Fender 1994 Stratocaster Playboy 40th Anniversary Painted by Pamelina H. #055 of 175


Fender 1994 Stratocaster Playboy 40th Anniversary Painted by Pamelina H. #055 of 175

Fender 1994. Stratocaster Playboy 40th Anniversary.

#DE2 - 055 of 175.

Custom Shop Diamond Dealer Edition.

Painted by Pamelina H.

Pamelina H.

History Behind the Guitar:

In 1953, the first issue of Playboy magazine featured Monroe on the cover and used Tom Kelly’s 1949 calendar nude shot of the pre-movie star Marilyn as its first centrefold.. In early 1994, that now iconic nude of Marilyn Monroe graced the Fender Custom Shop Limited 40th Anniversary Commemorative Playboy Stratocaster. Only 175 were made.

California artist, Pamelina H., creator of the Fender Custom Shop logo, pulled out all the stops on this, her air-brush-with-paint-brush-details interpretation of Kelly’s hot shot. The image and guitar are drop-dead gorgeous. Pamelina is the Fender Custom Shop’s go-to artist. Master Builder and Custom Shop Manager John Page told the Strat Collector New Desk that “even in the early years her work was spectacular, it just seemed to have a soul, you could feel the artist coming through. There are a lot of painters out there but very few true artists. Pamelina is one of the few.”

Her original design was rather tame; she felt it more appropriate for Fender. But, as she told the SCND, “the guitar with my original ‘no nude’ design was presented to Playboy and scrubbed. They asked if, instead, the first pin-up of Marilyn Monroe could be done…I painted the Marilyns for a year…"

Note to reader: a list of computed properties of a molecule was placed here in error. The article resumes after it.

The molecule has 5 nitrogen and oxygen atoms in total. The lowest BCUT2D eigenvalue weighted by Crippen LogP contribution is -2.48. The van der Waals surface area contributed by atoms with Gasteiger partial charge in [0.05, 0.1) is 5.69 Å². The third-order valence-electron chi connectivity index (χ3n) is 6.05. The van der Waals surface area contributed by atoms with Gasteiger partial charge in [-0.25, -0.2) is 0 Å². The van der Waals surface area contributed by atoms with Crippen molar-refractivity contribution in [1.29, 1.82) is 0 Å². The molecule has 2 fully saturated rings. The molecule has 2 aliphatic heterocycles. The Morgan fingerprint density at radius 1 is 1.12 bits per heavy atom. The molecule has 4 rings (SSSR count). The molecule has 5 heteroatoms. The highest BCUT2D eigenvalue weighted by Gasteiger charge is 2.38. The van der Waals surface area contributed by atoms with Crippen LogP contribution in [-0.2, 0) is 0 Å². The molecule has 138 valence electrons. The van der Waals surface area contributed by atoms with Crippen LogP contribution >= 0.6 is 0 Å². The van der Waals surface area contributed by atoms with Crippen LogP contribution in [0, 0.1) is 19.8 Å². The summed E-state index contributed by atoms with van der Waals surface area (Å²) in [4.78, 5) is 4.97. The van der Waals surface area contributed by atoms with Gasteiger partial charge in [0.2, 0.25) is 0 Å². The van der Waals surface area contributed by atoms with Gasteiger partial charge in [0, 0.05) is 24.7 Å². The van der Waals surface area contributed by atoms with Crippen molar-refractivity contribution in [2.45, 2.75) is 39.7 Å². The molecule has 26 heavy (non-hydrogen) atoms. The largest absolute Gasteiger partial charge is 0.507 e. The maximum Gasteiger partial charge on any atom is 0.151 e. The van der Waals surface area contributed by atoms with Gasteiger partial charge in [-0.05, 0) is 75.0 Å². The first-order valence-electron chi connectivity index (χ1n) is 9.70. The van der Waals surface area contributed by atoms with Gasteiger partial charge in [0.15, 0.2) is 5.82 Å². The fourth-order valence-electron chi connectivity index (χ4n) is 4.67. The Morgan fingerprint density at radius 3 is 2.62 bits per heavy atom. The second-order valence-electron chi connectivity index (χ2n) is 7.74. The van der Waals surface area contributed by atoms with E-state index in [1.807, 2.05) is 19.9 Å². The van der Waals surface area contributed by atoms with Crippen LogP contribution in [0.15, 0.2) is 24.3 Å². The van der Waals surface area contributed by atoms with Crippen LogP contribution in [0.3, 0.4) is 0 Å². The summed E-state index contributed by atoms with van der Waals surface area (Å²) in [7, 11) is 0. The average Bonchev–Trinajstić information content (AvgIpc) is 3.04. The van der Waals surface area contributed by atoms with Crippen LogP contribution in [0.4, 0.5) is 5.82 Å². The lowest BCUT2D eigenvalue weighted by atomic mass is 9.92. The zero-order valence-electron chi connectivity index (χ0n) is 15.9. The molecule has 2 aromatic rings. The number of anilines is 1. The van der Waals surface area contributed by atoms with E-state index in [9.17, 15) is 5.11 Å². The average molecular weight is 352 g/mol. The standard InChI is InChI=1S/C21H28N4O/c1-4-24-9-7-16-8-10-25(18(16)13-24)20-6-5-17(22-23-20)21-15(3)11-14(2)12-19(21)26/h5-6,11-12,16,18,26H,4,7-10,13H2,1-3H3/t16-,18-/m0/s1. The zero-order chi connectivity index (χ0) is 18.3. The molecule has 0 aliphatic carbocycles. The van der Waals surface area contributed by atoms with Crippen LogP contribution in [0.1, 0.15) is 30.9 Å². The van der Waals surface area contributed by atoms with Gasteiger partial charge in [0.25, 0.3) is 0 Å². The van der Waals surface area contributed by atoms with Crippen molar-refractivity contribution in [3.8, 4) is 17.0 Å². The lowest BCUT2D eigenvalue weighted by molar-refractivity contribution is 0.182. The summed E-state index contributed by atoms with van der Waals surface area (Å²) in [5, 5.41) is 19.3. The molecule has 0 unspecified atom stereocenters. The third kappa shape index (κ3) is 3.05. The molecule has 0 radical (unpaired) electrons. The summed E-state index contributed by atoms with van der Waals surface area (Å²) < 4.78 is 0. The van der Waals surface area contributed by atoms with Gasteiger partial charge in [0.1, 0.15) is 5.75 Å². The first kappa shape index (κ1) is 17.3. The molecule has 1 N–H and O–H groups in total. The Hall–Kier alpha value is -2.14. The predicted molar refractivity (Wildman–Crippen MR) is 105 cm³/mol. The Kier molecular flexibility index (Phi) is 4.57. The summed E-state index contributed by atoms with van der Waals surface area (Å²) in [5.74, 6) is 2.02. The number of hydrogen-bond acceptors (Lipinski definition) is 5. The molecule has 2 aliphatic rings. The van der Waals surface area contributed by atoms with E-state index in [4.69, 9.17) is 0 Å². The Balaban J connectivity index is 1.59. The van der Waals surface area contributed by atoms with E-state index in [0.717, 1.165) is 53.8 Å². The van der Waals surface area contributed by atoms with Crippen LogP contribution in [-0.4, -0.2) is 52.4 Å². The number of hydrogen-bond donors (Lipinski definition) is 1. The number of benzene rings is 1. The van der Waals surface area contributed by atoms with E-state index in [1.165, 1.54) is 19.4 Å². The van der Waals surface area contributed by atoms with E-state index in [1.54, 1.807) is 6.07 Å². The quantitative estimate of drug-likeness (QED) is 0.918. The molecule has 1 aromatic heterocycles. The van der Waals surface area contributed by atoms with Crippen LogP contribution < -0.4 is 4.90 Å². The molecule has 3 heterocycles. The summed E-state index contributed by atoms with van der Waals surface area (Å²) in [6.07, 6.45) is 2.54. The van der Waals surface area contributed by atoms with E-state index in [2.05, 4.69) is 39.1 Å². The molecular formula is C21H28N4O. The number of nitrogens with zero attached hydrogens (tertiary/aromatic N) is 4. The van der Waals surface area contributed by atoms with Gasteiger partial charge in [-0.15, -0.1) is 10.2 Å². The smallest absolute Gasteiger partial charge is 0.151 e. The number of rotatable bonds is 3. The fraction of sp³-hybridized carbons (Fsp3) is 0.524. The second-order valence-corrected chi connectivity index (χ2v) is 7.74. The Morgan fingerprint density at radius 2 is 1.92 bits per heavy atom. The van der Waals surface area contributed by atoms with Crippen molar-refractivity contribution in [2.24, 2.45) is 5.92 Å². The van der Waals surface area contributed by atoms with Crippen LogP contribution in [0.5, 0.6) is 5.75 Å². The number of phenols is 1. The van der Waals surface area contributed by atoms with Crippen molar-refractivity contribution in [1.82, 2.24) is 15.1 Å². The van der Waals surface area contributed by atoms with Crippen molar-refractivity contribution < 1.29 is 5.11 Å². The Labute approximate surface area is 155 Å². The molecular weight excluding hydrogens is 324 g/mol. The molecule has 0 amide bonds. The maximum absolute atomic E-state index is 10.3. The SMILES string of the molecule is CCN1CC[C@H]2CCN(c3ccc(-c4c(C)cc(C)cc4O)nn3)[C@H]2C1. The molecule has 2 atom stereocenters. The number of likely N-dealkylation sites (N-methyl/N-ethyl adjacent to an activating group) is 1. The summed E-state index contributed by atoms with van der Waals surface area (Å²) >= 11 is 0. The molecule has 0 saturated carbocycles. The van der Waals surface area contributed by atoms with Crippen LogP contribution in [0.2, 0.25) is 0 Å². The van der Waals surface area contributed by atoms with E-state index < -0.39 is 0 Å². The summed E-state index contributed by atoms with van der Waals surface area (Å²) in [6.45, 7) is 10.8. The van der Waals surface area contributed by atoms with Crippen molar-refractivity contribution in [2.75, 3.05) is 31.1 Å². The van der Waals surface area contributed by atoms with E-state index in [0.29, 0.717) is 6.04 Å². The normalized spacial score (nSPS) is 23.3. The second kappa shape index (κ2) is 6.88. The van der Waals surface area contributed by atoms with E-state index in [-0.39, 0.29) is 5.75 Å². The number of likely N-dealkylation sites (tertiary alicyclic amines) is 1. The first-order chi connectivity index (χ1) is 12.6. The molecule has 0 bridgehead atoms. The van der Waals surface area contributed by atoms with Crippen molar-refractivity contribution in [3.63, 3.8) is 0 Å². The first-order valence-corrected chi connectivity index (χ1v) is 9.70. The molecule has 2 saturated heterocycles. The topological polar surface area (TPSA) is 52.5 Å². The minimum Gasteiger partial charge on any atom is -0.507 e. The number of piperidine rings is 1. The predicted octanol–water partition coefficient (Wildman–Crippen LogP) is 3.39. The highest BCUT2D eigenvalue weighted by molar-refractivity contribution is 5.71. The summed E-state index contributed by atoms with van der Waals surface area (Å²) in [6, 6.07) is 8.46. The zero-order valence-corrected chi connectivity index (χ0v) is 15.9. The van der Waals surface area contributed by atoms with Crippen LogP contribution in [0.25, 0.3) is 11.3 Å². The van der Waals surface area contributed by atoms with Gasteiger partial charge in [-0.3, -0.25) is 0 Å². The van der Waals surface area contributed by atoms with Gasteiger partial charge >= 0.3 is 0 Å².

“Since each one (of the 175) is painted by hand, there’s always some very minor variation. That’s what makes each instrument special and unique.”

As if Pamelina’s artwork wasn’t enough, this instrument features acclaimed artist LeRoy Neiman’s Femlin character on the headstock and Art Paul’s classic Playboy rabbit-head logo as fingerboard inlays.

The guitar is ranked on Tom Watson’s “A-List“ as the #2 Fender Custom Shop Strat; (Pamelina's ’93 Harley taking the top spot.)

The number after the guitar is the total number of units manufactured.

A” List
1993, Harley-Davidson 90th Anniversary Stratocaster. 109
1994, Playboy 40th Anniversary (Marilyn Monroe) Stratocaster. 175
1997, Jimi Hendrix “Monterey” Stratocaster. 210

It is featured in the art guitar showcase book, Fender Custom Shop Guitar Gallery, centerfold-style, on pages 122-123.

Fender Custom Shop Gallery Book Ad copie


Playboy Strat Fender Book

Photo in Studio copie

Photo in Studio © Pamelina H.


Extract From Vintage Guitar Magazine

This article originally appeared in VG December 2017 issue

Creating The Marilyn Strat

James Petersen (right) with John Page, Buddy Guy, and Jenny McCarthy

Caught in the Act

by James R. Petersen

In 1973, Playboy hired me to give sex advice, and for 20 years I wrote and edited “The Playboy Advisor.” If you had a question regarding fashion, food, sports cars, dating dilemmas, or etiquette, I’d find an answer.
When hired, I was a 25-year-old Boy Scout. How was I qualified to give sex advice? I’m not sure, but the Scout Motto is “Be Prepared,” and from the time I was 12 I read everything I could about sex in case it ever happened to me. To increase the odds, I learned to play guitar.
I wrote Playboy’s first profile of Bruce Springsteen and bailed members of the E Street Band out of jail in New Orleans – bond for a traffic offense, but still. On the side, I played acoustic, wrote songs, and freelanced for other magazines. While writing a celebration of “The Guitar That Rocked The World” for American Way magazine, I discovered an odd coincidence – Leo Fender created his “electrified Spanish guitar” at the same time Hugh Hefner first pieced together a men’s magazine he called Stag Party. December, 1953. They emerged with the Stratocaster and Playboy – two things that changed America and bothered parents everywhere.
Jump to 1993. I asked sources at Fender if they were planning a 40th Anniversary Strat that we could feature in the magazine’s Gift Guide. John Page had a better idea.

“How about a 40th Anniversary Playboy Stratocaster?”